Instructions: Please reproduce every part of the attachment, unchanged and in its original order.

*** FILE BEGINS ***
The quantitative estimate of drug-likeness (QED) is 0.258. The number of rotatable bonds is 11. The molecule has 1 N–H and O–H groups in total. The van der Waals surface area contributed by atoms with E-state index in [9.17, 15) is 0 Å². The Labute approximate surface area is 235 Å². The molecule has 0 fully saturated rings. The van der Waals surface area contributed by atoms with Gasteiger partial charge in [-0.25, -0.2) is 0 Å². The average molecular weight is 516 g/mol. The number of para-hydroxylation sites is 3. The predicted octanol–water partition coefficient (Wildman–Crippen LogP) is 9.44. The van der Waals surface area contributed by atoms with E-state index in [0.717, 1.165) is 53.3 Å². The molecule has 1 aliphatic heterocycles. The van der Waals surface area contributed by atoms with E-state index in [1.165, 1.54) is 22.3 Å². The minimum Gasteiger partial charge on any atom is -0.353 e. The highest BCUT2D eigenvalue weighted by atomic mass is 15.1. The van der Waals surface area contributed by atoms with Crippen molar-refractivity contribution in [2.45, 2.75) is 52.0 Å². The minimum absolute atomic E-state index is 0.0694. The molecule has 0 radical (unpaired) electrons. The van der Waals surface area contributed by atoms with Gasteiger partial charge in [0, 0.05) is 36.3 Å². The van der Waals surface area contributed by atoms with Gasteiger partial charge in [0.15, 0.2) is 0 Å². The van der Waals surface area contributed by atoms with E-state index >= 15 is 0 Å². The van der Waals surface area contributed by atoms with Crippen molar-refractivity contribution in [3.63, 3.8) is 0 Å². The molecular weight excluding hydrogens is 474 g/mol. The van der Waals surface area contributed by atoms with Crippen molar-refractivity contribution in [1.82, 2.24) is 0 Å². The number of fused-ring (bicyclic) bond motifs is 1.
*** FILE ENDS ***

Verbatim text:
The quantitative estimate of drug-likeness (QED) is 0.258. The number of rotatable bonds is 11. The molecule has 1 N–H and O–H groups in total. The van der Waals surface area contributed by atoms with E-state index in [9.17, 15) is 0 Å². The Labute approximate surface area is 235 Å². The molecule has 0 fully saturated rings. The van der Waals surface area contributed by atoms with Gasteiger partial charge in [-0.25, -0.2) is 0 Å². The average molecular weight is 516 g/mol. The number of para-hydroxylation sites is 3. The predicted octanol–water partition coefficient (Wildman–Crippen LogP) is 9.44. The van der Waals surface area contributed by atoms with E-state index in [0.717, 1.165) is 53.3 Å². The molecule has 1 aliphatic heterocycles. The van der Waals surface area contributed by atoms with E-state index in [1.165, 1.54) is 22.3 Å². The minimum Gasteiger partial charge on any atom is -0.353 e. The highest BCUT2D eigenvalue weighted by atomic mass is 15.1. The van der Waals surface area contributed by atoms with Crippen molar-refractivity contribution in [2.45, 2.75) is 52.0 Å². The minimum absolute atomic E-state index is 0.0694. The molecule has 0 radical (unpaired) electrons. The van der Waals surface area contributed by atoms with Gasteiger partial charge in [0, 0.05) is 36.3 Å². The van der Waals surface area contributed by atoms with Gasteiger partial charge in [0.15, 0.2) is 0 Å². The van der Waals surface area contributed by atoms with E-state index >= 15 is 0 Å². The van der Waals surface area contributed by atoms with Crippen molar-refractivity contribution in [3.63, 3.8) is 0 Å². The molecular weight excluding hydrogens is 474 g/mol. The van der Waals surface area contributed by atoms with Crippen molar-refractivity contribution in [1.82, 2.24) is 0 Å². The number of fused-ring (bicyclic) bond motifs is 1.